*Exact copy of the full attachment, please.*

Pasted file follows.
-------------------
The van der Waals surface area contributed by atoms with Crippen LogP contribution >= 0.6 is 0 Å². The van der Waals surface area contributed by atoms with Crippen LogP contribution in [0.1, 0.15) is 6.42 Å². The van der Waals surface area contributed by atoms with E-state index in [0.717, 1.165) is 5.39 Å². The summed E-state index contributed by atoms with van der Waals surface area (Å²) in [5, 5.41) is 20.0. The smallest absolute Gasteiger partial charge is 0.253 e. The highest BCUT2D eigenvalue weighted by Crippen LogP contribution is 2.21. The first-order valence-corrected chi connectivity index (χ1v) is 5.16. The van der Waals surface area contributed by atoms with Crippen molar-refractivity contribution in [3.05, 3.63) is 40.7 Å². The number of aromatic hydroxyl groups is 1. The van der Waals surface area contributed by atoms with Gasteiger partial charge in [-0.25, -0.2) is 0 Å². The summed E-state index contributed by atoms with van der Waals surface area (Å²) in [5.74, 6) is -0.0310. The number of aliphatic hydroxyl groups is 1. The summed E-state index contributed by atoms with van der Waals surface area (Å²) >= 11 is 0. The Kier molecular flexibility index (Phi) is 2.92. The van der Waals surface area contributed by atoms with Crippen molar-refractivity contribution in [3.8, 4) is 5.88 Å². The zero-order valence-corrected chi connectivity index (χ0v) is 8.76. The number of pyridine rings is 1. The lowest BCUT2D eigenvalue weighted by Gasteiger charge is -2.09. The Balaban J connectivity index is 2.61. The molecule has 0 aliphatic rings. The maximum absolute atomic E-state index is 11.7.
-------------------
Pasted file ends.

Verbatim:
The van der Waals surface area contributed by atoms with Crippen LogP contribution >= 0.6 is 0 Å². The van der Waals surface area contributed by atoms with Crippen LogP contribution in [0.1, 0.15) is 6.42 Å². The van der Waals surface area contributed by atoms with E-state index in [0.717, 1.165) is 5.39 Å². The summed E-state index contributed by atoms with van der Waals surface area (Å²) in [5, 5.41) is 20.0. The smallest absolute Gasteiger partial charge is 0.253 e. The highest BCUT2D eigenvalue weighted by Crippen LogP contribution is 2.21. The first-order valence-corrected chi connectivity index (χ1v) is 5.16. The van der Waals surface area contributed by atoms with Crippen molar-refractivity contribution in [3.05, 3.63) is 40.7 Å². The number of aromatic hydroxyl groups is 1. The van der Waals surface area contributed by atoms with Gasteiger partial charge in [-0.25, -0.2) is 0 Å². The summed E-state index contributed by atoms with van der Waals surface area (Å²) in [5.74, 6) is -0.0310. The number of aliphatic hydroxyl groups is 1. The summed E-state index contributed by atoms with van der Waals surface area (Å²) >= 11 is 0. The Kier molecular flexibility index (Phi) is 2.92. The van der Waals surface area contributed by atoms with Crippen molar-refractivity contribution in [3.8, 4) is 5.88 Å². The zero-order valence-corrected chi connectivity index (χ0v) is 8.76. The number of pyridine rings is 1. The lowest BCUT2D eigenvalue weighted by Gasteiger charge is -2.09. The Balaban J connectivity index is 2.61. The molecule has 0 aliphatic rings. The maximum absolute atomic E-state index is 11.7.